alexa Pain perception and nonsuicidal self-injury: a laboratory investigation.


Journal of Psychological Abnormalities

Author(s): Hooley JM, Ho DT, Slater J, Lockshin A, Hooley JM, Ho DT, Slater J, Lockshin A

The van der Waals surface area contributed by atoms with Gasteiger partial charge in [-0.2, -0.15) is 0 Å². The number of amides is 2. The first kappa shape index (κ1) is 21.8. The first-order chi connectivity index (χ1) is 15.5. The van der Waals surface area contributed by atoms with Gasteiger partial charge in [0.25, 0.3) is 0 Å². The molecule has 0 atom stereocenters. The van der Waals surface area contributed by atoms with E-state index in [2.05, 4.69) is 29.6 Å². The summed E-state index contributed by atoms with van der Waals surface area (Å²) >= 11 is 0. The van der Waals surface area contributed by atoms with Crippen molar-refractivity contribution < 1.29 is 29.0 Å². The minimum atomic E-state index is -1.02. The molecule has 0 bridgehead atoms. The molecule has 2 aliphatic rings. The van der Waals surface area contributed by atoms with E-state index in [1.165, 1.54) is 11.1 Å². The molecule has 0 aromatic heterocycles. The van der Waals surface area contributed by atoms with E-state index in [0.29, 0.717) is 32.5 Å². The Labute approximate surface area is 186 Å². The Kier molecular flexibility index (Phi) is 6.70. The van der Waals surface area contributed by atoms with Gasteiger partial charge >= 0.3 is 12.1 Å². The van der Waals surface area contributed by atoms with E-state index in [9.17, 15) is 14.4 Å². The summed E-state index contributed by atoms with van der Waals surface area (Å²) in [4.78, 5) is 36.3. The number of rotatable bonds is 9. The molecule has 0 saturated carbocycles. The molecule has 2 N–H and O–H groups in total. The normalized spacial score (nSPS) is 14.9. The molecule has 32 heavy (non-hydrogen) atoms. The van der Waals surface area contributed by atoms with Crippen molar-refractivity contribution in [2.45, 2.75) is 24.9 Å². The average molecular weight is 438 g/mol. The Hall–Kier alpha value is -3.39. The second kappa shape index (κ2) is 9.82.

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Abstract People who engage in self-injurious behaviors such as cutting and burning may have altered pain perception. Using a community sample, we examined group differences in pain threshold and pain endurance between participants who self-injured and control participants who were exposed to pressure pain applied to the finger. Participants who self-injured had higher pain thresholds (time to report pain) and endured pain for longer than control participants. Among participants who self-injured, those with longer histories of self-injury had higher pain thresholds. Duration of self-injury was unrelated to pain endurance. Instead, greater pain endurance was predicted by higher levels of introversion and neuroticism and by more negative beliefs about one's self-worth. A highly self-critical cognitive style was the strongest predictor of prolonged pain endurance. People who self-injure may regard suffering and pain as something that they deserve. Our findings also have implications for understanding factors that might be involved in the development and maintenance of self-injury. PsycINFO Database Record (c) 2010 APA, all rights reserved This article was published in Personal Disord and referenced in Journal of Psychological Abnormalities

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